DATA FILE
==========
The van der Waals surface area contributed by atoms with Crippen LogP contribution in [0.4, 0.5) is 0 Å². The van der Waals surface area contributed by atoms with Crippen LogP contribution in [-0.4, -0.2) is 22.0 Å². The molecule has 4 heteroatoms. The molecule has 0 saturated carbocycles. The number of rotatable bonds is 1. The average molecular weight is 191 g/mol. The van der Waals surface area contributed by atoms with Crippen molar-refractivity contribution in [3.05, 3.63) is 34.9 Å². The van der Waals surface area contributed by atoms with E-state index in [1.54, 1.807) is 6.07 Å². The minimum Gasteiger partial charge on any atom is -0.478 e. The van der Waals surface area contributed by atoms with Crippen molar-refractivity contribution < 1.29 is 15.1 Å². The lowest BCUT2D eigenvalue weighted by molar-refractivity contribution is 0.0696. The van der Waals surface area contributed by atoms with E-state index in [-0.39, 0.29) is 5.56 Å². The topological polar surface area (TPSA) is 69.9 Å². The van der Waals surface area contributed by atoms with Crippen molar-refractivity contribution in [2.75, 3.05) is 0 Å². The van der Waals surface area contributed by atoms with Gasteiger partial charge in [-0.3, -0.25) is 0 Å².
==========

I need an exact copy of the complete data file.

The van der Waals surface area contributed by atoms with Crippen LogP contribution in [0.4, 0.5) is 0 Å². The van der Waals surface area contributed by atoms with Crippen LogP contribution in [-0.4, -0.2) is 22.0 Å². The molecule has 4 heteroatoms. The molecule has 0 saturated carbocycles. The number of rotatable bonds is 1. The average molecular weight is 191 g/mol. The van der Waals surface area contributed by atoms with Crippen molar-refractivity contribution in [3.05, 3.63) is 34.9 Å². The van der Waals surface area contributed by atoms with E-state index in [1.54, 1.807) is 6.07 Å². The minimum Gasteiger partial charge on any atom is -0.478 e. The van der Waals surface area contributed by atoms with Crippen molar-refractivity contribution < 1.29 is 15.1 Å². The lowest BCUT2D eigenvalue weighted by molar-refractivity contribution is 0.0696. The van der Waals surface area contributed by atoms with E-state index in [-0.39, 0.29) is 5.56 Å². The topological polar surface area (TPSA) is 69.9 Å². The van der Waals surface area contributed by atoms with Crippen molar-refractivity contribution in [2.75, 3.05) is 0 Å². The van der Waals surface area contributed by atoms with Gasteiger partial charge in [-0.3, -0.25) is 0 Å².